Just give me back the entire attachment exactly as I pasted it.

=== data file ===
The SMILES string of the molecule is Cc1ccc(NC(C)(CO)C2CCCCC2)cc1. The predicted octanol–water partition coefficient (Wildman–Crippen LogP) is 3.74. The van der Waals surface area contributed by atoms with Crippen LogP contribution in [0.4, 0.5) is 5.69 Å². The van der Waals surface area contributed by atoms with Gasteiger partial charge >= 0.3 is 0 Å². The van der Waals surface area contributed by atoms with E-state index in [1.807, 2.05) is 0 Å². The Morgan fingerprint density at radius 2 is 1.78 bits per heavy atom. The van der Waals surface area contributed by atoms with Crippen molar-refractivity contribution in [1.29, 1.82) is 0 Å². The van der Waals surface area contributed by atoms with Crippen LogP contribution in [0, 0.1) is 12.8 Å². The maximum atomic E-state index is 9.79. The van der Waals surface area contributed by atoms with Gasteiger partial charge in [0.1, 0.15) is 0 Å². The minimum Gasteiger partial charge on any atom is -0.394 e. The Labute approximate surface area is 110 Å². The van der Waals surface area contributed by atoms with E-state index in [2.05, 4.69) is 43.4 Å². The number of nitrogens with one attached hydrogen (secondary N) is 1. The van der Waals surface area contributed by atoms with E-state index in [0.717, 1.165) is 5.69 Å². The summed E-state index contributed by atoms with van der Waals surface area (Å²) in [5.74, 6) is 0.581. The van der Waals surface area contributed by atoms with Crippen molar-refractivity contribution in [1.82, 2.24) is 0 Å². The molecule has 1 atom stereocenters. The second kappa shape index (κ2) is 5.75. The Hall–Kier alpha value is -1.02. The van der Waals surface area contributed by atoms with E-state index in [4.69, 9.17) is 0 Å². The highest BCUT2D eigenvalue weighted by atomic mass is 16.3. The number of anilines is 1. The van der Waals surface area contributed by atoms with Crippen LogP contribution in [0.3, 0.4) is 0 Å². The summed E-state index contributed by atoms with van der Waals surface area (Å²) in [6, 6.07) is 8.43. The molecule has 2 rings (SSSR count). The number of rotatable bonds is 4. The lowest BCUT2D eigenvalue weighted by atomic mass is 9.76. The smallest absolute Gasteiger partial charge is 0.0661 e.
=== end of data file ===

The SMILES string of the molecule is Cc1ccc(NC(C)(CO)C2CCCCC2)cc1. The predicted octanol–water partition coefficient (Wildman–Crippen LogP) is 3.74. The van der Waals surface area contributed by atoms with Crippen LogP contribution in [0.4, 0.5) is 5.69 Å². The van der Waals surface area contributed by atoms with Gasteiger partial charge >= 0.3 is 0 Å². The van der Waals surface area contributed by atoms with E-state index in [1.807, 2.05) is 0 Å². The Morgan fingerprint density at radius 2 is 1.78 bits per heavy atom. The van der Waals surface area contributed by atoms with Crippen molar-refractivity contribution in [1.29, 1.82) is 0 Å². The van der Waals surface area contributed by atoms with Crippen LogP contribution in [0, 0.1) is 12.8 Å². The maximum atomic E-state index is 9.79. The van der Waals surface area contributed by atoms with Gasteiger partial charge in [0.1, 0.15) is 0 Å². The minimum Gasteiger partial charge on any atom is -0.394 e. The Labute approximate surface area is 110 Å². The van der Waals surface area contributed by atoms with E-state index in [2.05, 4.69) is 43.4 Å². The number of nitrogens with one attached hydrogen (secondary N) is 1. The van der Waals surface area contributed by atoms with E-state index in [0.717, 1.165) is 5.69 Å². The summed E-state index contributed by atoms with van der Waals surface area (Å²) in [5.74, 6) is 0.581. The van der Waals surface area contributed by atoms with Crippen molar-refractivity contribution in [1.82, 2.24) is 0 Å². The molecule has 1 atom stereocenters. The second kappa shape index (κ2) is 5.75. The Hall–Kier alpha value is -1.02. The van der Waals surface area contributed by atoms with E-state index in [4.69, 9.17) is 0 Å². The highest BCUT2D eigenvalue weighted by atomic mass is 16.3. The number of anilines is 1. The van der Waals surface area contributed by atoms with Crippen LogP contribution in [0.3, 0.4) is 0 Å². The summed E-state index contributed by atoms with van der Waals surface area (Å²) in [6, 6.07) is 8.43. The molecule has 2 rings (SSSR count). The number of rotatable bonds is 4. The lowest BCUT2D eigenvalue weighted by atomic mass is 9.76. The smallest absolute Gasteiger partial charge is 0.0661 e.